As she recovers from pneumonia, Hillary Clinton has promised to release more information about her health and Donald Trump has followed suit — a shift for both presidential candidates who have so far kept noticeably quiet on the subject.
The pair have been engaged in a grueling campaign for more than a year, and they are among the oldest people to run for the world’s most powerful job.
But Clinton’s health scare Sunday at the 9/11 memorial ceremony in New York and the disclosure from her doctors that she has pneumonia reminded American voters how little is known about their candidates’ health.
Here is what we know so far:
– Diagnosis: pneumonia –
After publicly falling sick on Sunday — Clinton, 69 next month, was seen wobbling as she was helped into a car — the Democratic candidate for president initially avoided questions, simply telling the press she was fine.
The campaign did not reveal her pneumonia diagnosis until later in the day — fueling accusations of a cover-up.
Saddled with a nasty cough while campaigning in Cleveland a few days earlier, Clinton had joked that she was allergic to her Republican rival Trump. (She blamed the cough on seasonal allergies.)
The Clinton campaign promised the new medical disclosures would show her only problem is the pneumonia.
On Monday, Clinton told CNN by telephone that she felt dizzy during the 9/11 ceremony and lost her balance for a minute but soon recovered.
She played down the episode and insisted she is much more transparent on health issues than her Republican opponent.
– Clinton’s record so far –
The only official medical record made public on the Democrat’s health so far gives a general overview.
It is an eight-paragraph letter signed by her doctor Lisa Bardack and dated July 2015. The letter said Clinton was in excellent physical condition.
The doctor recalled that in 2012, while she was secretary of state, a stomach virus and dehydration caused Clinton to faint, bringing on a concussion.
Doctors found a blood clot on the brain. Clinton saw double for a couple of weeks, but later received an all-clear.
The physician said Clinton also suffered from seasonal allergies, hypothyroidism, had deep vein thrombosis in 1998 and 2009 and took medication for the thyroid condition and an anti-coagulant.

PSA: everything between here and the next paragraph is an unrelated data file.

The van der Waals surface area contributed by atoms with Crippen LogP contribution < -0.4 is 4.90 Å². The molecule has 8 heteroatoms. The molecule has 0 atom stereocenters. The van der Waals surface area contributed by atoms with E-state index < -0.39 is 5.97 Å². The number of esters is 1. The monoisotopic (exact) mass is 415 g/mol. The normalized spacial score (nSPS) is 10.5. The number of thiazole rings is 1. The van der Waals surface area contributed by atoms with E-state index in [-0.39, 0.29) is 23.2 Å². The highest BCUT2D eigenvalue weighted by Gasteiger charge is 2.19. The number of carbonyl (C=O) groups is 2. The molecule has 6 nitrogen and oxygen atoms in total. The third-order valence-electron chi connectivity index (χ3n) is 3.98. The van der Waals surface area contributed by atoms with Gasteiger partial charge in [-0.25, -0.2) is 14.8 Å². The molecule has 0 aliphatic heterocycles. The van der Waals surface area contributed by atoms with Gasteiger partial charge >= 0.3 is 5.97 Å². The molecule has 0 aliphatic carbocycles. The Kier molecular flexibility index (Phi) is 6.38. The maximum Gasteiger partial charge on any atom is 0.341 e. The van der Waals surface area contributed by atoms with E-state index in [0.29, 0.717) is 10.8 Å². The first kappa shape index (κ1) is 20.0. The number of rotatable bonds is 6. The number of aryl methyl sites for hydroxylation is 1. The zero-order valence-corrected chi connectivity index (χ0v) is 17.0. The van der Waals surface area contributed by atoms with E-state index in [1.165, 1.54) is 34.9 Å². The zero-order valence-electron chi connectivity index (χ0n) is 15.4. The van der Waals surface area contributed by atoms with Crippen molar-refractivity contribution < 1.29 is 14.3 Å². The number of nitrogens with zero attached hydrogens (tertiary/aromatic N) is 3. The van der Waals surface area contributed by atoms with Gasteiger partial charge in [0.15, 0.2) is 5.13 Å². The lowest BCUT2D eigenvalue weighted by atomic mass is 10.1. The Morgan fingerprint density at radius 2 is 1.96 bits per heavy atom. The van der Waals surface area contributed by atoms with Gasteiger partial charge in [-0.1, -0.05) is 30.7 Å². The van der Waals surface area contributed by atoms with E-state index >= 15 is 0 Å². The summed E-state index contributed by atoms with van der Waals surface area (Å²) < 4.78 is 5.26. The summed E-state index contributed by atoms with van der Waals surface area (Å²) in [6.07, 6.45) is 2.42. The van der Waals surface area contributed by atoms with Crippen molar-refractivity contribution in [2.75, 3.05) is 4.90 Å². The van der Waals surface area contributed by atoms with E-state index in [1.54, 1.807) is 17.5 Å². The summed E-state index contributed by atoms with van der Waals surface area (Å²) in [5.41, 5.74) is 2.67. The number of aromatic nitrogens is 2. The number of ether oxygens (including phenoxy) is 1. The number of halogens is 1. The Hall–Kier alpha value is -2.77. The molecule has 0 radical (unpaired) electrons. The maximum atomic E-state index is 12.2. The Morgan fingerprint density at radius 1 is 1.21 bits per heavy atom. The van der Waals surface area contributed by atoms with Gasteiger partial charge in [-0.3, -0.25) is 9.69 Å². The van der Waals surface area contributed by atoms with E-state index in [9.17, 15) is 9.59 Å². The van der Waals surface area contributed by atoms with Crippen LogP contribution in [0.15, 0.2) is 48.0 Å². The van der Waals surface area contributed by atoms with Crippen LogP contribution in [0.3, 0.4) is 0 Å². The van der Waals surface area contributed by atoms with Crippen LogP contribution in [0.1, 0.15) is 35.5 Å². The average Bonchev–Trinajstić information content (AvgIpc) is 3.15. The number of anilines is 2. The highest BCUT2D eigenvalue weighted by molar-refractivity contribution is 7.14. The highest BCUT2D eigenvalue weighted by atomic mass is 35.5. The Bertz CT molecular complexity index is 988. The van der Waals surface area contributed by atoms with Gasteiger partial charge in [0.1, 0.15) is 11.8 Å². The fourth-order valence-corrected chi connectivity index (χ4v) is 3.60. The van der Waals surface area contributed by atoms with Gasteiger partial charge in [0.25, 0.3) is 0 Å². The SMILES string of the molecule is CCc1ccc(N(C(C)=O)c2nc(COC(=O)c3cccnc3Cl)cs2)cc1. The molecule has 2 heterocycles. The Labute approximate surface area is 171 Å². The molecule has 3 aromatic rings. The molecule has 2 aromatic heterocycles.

A checkup in 2013 showed complete resolution of all the effects of the blood clot and the thrombosis was gone completely, the doctor wrote.
– Trump’s ‘astonishing’ record –
At age 70, Trump would be the oldest president ever elected. So far he has released only four paragraphs, written hastily by his doctor Harold Bornstein in December 2015, gushing about his state of health.
Bornstein said Trump’s blood pressure and laboratory test results were “astonishingly excellent.”
“If elected, Mr. Trump, I can state unequivocally, will be the healthiest individual ever elected to the presidency,” Bornstein wrote.
He recently disclosed that he dashed off the paragraphs in five minutes as a limo waited to deliver the document to Trump.
Following Clinton’s pneumonia, Trump has vowed soon to release “very, very specific numbers,” from a recent check-up.
He was scheduled to appear on “The Dr. Oz Show,” a medical-themed talk show, on Thursday, US media reports said.
– Past practice –
There’s a tradition of American presidential candidates releasing health records to reassure the public that they are physically ready to serve in the nation’s highest office.
In perhaps the most striking example, Senator John McCain, the Republican candidate for president in 2008, invited 20 journalists to go through 1,173 pages of his medical records to assuage concerns over his battle with skin cancer.
With just over 50 days to go until the election, “the more transparent they are about their health record, the better it would be,” said Robert Shapiro, a political scientist at Columbia University.
He said this could be done without making everything public.
For instance, a group of doctors could go through the candidates’ records and, without providing details, state if they are fit to be president.
Or members of Congress could vet the information, he added.
– Should there be a limit? –
“How much do we need to know?”
That’s the question posed by David Lublin, a professor of political science at American University in Washington.
“Even in the US, where we have the endless belief in our right to know the personal about our political candidates, health at some point becomes somewhat of a limit,” he said.
Should a sexually transmitted disease be made public, for example? Lublin said minor medical issues do not warrant being made public, just big ones like cancer or other major illnesses.
But he acknowledged the issue is important, citing the example of Paul Tsongas, a former senator who sought the Democratic presidential nomination in 1992.
Tsongas started his campaign without revealing that he had been treated in 1987 for a recurrence of non-Hodgkin’s lymphoma after previously being declared cancer-free.
He died after becoming ill following treatments for the cancer.
“Had he been the nominee he would have died during his first term,” Lublin said.